You cannot get COVID‑19 from the vaccine. It can take a few weeks to build immunity after you get the vaccine, so it is possible to become infected with COVID‑19 just before or after you get your shot.

COVID‑19 vaccines will not cause you to test positive on a COVID‑19 viral test, which is used to check for a current infection. As your body develops an immune response, there is a possibility you may test positive on some antibody tests. Antibody tests are designed to tell if you had a previous infection because they indicate some level of protection against the virus. Experts are learning more about how the COVID‑19 vaccine may affect antibody testing.

COVID‑19 Vaccine Myths & Facts
Myth: The COVID‑19 vaccine can give me COVID‑19.
Fact: It is not possible for the COVID‑19 vaccine to give you COVID‑19. You may experience some side effects after the vaccine. These are a normal sign your body is developing protection against the virus. It takes a few weeks for your body to build immunity after vaccination, which means it is possible for you to get COVID‑19 just before or after you get a COVID‑19 vaccine.

If I've had COVID‑19, should I get the vaccine?

Reinfection with COVID‑19 is possible, and you should still receive a vaccine even if you’ve had COVID‑19. Getting vaccinated can help protect you from serious illness in the future.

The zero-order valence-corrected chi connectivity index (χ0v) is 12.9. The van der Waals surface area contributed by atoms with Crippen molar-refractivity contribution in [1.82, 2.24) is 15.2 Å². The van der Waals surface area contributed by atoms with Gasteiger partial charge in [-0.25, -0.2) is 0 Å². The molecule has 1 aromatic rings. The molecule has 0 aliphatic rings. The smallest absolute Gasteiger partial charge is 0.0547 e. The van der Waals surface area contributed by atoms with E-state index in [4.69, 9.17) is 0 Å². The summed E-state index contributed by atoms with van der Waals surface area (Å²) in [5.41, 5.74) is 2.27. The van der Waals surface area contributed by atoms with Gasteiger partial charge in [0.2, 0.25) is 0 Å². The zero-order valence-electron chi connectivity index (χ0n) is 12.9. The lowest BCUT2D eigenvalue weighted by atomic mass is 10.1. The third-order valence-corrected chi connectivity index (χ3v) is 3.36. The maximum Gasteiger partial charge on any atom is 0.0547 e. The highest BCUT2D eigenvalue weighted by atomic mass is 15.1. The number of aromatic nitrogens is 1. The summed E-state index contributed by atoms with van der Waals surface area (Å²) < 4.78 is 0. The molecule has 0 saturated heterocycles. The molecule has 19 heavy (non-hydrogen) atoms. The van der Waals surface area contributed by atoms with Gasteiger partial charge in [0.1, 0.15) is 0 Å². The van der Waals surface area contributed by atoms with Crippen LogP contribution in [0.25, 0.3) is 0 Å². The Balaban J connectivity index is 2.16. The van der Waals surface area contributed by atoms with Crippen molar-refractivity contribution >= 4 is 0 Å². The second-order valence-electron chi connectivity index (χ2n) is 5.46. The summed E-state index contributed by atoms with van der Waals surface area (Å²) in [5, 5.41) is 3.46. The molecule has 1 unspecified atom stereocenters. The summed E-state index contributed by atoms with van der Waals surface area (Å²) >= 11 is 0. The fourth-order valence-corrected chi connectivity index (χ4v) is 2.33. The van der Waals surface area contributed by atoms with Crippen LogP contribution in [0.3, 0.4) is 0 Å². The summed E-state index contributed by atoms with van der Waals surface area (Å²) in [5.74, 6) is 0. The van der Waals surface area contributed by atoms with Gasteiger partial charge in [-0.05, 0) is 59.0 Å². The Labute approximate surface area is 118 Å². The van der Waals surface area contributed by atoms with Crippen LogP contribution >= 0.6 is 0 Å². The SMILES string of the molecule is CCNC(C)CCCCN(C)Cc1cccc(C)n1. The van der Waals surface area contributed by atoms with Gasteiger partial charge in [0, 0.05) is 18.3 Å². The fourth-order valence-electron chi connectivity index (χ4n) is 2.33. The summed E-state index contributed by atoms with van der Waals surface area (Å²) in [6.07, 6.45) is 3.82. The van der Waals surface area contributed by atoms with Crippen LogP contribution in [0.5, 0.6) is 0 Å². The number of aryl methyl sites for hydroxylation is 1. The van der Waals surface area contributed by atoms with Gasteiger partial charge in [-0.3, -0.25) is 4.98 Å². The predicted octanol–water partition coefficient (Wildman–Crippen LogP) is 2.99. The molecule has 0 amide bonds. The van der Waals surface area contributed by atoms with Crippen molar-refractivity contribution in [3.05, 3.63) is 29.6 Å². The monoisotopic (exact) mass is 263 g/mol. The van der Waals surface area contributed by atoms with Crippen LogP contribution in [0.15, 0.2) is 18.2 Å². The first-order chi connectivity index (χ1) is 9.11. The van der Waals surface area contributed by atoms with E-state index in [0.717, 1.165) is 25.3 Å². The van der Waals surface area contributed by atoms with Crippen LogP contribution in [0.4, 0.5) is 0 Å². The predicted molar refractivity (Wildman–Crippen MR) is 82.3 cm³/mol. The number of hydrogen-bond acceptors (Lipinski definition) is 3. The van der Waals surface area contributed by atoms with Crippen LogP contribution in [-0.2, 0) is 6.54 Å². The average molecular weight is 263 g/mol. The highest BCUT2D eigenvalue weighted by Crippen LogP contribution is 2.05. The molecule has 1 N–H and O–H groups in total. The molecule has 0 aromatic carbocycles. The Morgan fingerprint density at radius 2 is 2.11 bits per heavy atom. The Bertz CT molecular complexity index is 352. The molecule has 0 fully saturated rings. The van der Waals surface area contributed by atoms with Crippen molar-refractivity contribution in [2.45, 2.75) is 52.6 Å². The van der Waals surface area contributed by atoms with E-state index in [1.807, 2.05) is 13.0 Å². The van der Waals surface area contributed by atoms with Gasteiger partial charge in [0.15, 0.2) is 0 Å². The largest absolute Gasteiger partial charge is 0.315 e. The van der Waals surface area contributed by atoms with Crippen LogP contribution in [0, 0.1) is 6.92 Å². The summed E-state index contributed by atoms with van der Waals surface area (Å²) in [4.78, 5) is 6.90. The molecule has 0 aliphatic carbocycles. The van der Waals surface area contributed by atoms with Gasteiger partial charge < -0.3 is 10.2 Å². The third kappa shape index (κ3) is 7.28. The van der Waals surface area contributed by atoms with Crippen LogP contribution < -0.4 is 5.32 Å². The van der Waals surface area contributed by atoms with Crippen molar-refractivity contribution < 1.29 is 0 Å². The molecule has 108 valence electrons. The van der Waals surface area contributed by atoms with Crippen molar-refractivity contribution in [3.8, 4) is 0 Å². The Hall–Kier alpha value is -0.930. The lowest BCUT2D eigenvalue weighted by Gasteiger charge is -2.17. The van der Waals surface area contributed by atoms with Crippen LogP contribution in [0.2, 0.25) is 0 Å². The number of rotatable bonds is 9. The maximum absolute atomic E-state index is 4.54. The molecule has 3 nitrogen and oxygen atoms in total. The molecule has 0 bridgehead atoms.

If you are currently infected with COVID‑19, you should wait until symptoms resolve and you are done isolating to receive the vaccination. Experts are still learning more about natural immunity, as well as how long the vaccine will provide immunity. Recommendations will be updated as they learn more.

COVID‑19 Vaccine Myths & Facts
Myth: If I've had COVID‑19, I don't need to get the COVID‑19 vaccine.
Fact: If you've already had COVID‑19, there are still benefits to receiving the COVID‑19 vaccine. It is not known how long natural immunity lasts, and the vaccine can protect you from reinfection.

Should I still wear a face mask after getting vaccinated?

The CDC recommends that fully vaccinated individuals continue to wear a face mask when in public indoor places in areas with high COVID‑19 community levels. When community levels are low, masks are recommended based on personal preference and level of risk. Learn more about CDC mask recommendations.

Experts will continue to monitor the spread of COVID‑19 variants and will adjust safety recommendations when appropriate.

COVID‑19 Vaccine Myths & Facts
Myth: I can stop wearing my mask once I've received my COVID‑19 vaccine.
Fact: If you are fully vaccinated, wear a mask indoors in public if you are in an area with high COVID‑19 community levels. This can help boost protection against infection when spread is high. No matter the level of COVID‑19 spread, you can always choose to mask based on your personal preference and level of risk.

The COVID‑19 vaccines are an important and exciting step in ending the coronavirus pandemic. The vaccines can help prevent illness and may also protect others around you.

MYTH: COVID-19 vaccines mean we can stop wearing masks. FACT: Masks should be worn in public indoor places in areas with high transmission. @Childrens shares the facts about vaccines here.

See more COVID‑19 resources

Children's Health℠ is committed to remaining a trusted source of health information and care for you and your family during this time. See more resources to keep your family healthy at the Children's Health COVID‑19 hub.